Accurate data is critical to affordable housing and safe communities
Some recent criticisms of evictions during the ongoing pandemic have missed the mark on the importance of resident screening and the need for accurate, timely public record data at scale to keep housing affordable and communities safe. Now more than ever, we need accurate data to promote financial inclusion, safe places to live and housing stability.
Access to rental history is vital to creating safe communities
Evictions are not exclusively about nonpayment of rent — a property owner can pursue an eviction if the resident violates the lease agreement through criminal behavior, property destruction or harassment of neighbors, among other activities. The first obligation of property owners is to provide safe, quality housing for residents. Knowledge of such past incidents is critical to housing providers achieving that goal. When a resident or potential resident jeopardizes the ability of the owner to deliver on that obligation, the owner has a responsibility to mitigate the physical and financial risk to other residents and the larger community.
Evictions are costly and time-consuming
The eviction process is lengthy and costly for housing providers — ranging between $3,500 to $10,000 — and is viewed as a last-resort option. Even if a filing is not reduced to a judgment, litigation to recover one’s property is expensive and time-consuming for housing provider and resident alike. Many housing providers have worked tirelessly over the last year and a half to help residents stay in their homes, setting up payment plans, helping residents cut through rental assistance red tape — and, in many cases, fronting the bills for months on end without a steady income stream.
For residents experiencing financial stress due to COVID-19, it’s important to proactively communicate with your housing provider and creditors to demonstrate that you’re aware of your financial obligations and taking steps toward solutions.
Affordable housing is at stake
Resident screenings are not intended to target individuals for exclusion from the marketplace — in fact, quite the reverse. The long-term goal is to advance access to quality, affordable housing. To preserve the existing housing stock and continue to build up supply, property owners must be able to assess the financial viability of a prospective resident to pay rent. According to the National Apartment Association, on average, 38 cents of every rent dollar is allocated to the mortgage, 14 cents to property taxes, 16 cents to operating expenses, 12 cents to capital expenditures and 10 cents to payroll, providing essential jobs. Without a consistent stream of income, millions of units are at risk of foreclosure and removal from the market, starting with mom-and-pop-owned properties. Provided that small owners account for much of the naturally occurring affordable housing on the market, the potential impact to the affordable market is devastating.
Evictions are just one component of a consumer’s overall rental history — but an important indicator. Limiting access to eviction records would have unintended consequences that adversely impact low-income residents, such as greater reliance on financial records and credit scores.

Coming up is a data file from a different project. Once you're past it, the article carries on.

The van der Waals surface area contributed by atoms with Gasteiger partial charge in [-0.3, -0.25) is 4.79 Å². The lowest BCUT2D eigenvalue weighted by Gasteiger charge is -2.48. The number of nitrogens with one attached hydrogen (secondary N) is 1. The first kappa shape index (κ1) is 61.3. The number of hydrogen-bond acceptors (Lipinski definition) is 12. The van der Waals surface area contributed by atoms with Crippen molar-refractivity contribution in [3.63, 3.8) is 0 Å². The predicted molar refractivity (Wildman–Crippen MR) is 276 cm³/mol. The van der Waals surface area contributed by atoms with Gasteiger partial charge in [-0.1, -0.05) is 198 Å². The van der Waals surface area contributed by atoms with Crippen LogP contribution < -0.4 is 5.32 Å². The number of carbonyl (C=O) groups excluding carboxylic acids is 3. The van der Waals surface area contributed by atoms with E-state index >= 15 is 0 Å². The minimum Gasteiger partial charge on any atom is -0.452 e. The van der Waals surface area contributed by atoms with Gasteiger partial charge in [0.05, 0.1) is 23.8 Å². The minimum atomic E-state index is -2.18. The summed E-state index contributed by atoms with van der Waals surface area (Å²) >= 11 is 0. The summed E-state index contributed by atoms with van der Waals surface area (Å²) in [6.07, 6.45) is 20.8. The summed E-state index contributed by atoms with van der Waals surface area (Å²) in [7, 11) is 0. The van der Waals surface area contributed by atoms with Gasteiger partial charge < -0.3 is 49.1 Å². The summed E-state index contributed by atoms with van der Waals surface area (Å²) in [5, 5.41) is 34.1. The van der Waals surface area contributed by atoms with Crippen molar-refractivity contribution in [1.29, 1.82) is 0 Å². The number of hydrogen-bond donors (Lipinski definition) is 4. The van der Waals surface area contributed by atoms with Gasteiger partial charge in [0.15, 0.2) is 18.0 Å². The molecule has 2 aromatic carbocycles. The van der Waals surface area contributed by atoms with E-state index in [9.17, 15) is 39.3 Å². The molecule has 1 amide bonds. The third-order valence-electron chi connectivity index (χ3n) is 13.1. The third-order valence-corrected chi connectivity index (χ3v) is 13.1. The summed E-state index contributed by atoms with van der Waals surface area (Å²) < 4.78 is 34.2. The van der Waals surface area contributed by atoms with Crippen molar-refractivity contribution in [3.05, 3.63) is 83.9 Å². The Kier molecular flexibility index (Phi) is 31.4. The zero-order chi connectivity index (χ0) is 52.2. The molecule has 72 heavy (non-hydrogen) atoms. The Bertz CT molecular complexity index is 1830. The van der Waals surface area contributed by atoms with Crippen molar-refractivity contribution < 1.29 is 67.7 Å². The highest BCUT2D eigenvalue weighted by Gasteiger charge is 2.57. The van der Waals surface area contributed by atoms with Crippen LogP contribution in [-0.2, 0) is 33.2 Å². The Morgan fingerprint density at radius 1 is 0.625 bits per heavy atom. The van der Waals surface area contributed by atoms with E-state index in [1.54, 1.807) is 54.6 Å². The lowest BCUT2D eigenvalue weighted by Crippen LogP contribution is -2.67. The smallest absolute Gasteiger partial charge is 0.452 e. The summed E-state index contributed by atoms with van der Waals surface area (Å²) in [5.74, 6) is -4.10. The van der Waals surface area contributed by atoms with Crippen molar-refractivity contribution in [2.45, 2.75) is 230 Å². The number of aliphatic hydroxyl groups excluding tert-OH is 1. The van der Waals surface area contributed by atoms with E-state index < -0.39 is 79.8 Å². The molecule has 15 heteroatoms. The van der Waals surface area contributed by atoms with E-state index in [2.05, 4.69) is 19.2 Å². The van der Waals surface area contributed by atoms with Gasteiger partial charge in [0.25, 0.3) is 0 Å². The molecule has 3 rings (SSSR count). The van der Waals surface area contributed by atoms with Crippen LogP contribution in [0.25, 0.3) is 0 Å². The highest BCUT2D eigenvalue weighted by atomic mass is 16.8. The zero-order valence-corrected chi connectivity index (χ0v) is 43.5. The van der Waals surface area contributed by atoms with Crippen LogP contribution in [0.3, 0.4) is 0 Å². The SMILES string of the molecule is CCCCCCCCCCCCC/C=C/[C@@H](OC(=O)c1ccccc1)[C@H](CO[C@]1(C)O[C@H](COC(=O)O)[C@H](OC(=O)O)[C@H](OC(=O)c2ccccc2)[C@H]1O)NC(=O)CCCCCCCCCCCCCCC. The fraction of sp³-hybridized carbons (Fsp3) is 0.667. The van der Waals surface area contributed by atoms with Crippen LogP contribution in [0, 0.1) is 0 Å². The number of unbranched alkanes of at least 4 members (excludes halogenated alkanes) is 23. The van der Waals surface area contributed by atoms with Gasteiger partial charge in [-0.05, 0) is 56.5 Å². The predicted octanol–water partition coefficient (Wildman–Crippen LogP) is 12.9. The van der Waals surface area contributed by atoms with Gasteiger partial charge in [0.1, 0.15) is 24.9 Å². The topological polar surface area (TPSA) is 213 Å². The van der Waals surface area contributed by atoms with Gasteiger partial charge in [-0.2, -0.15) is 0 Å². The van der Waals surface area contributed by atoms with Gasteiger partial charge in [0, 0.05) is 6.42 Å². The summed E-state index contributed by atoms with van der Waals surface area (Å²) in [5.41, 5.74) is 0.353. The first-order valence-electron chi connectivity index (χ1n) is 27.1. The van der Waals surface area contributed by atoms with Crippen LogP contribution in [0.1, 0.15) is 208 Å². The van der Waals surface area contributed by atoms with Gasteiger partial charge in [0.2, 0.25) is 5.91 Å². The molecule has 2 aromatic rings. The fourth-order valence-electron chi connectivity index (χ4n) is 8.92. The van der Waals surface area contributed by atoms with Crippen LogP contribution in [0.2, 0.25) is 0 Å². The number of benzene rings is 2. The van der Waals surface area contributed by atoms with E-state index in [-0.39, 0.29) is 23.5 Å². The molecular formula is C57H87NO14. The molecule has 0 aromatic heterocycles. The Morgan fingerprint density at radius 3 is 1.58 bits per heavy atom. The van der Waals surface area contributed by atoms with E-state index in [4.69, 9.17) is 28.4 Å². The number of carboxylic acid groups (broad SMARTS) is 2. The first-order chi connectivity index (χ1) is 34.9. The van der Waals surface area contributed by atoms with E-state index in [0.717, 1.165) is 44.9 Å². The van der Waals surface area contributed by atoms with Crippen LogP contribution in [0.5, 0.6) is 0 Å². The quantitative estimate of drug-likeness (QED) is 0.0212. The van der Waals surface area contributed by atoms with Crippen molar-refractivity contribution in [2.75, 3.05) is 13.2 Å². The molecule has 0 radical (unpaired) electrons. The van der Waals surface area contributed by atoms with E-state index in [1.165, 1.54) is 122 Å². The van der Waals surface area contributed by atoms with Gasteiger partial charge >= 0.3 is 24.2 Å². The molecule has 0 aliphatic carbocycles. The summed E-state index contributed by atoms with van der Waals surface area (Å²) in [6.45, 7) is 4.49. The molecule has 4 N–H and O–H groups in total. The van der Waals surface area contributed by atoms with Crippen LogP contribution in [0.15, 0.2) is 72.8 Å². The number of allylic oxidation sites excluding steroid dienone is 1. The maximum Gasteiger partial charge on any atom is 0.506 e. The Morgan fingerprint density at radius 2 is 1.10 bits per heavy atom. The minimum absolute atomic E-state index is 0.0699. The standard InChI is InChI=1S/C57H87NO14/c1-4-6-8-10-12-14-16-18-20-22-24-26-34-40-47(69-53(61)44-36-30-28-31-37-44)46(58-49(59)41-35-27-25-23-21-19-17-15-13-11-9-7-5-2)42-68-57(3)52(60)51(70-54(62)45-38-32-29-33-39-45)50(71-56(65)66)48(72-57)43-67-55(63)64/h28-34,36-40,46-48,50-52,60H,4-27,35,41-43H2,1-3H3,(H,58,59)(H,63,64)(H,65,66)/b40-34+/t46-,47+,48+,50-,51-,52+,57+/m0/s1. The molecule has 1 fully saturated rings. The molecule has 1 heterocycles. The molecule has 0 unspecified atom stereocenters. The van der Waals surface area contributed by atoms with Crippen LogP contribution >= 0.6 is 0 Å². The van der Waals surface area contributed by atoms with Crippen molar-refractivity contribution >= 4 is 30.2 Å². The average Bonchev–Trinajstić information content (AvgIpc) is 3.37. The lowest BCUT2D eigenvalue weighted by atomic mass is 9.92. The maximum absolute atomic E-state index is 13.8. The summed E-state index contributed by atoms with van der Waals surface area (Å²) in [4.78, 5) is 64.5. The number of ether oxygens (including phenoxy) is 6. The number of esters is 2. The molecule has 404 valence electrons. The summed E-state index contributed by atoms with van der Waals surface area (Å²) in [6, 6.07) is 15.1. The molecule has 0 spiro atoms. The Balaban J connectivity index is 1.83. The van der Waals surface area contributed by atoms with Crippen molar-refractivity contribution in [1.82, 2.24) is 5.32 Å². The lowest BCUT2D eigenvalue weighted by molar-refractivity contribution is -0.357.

Rental data promotes financial inclusion
Factoring rent payments into consumers’ credit reports is an integral step in the fight for greater financial inclusion and opportunity. Credit reports, first and foremost, must be accurate and to be accurate, they must take all the data — positive and negative — into account.
A recent study by the Department of Housing and Urban Development revealed how reporting rent payments made by HUD-assisted families could significantly increase the credit standing of those consumers, creating a path to greater financial stability and increasing eligibility for loans. In one projection, the “unscorability” of credit-invisible consumers dropped from 49 percent to 7 percent when rental payments were factored into their score. Such dramatic changes in credit standing could expand access to opportunities such as buying a home or starting a business for low-income individuals.
Substantial resident protections exist under the Fair Credit Reporting Act
Federal law requires property owners to disclose if they’ve used a consumer’s credit report to inform their decision to accept or deny an application. Additionally, property owners must supply the source contact information for the report and reasoning for their decision. Such requirements hold property owners accountable to fair use of the information and protect residents and prospective residents from biased treatment.
Ensuring accurate renter history data is transparently available is of paramount importance for the good of housing stability and resident safety. Policy efforts to hide public record information about a prospective tenant’s ability to pay rent, or participate in keeping a community safe, create avoidable material risks to rental property viability and resident safety. Congress should not act to end this transparency. Further, to advance the long-term goal of financial inclusion and equity for all, rental payments must be included in credit reports. Working together, we can extend rental and mortgage opportunities for all renters.
Eric J. Ellman is senior vice president for public policy and legal affairs at the Consumer Data Industry Association.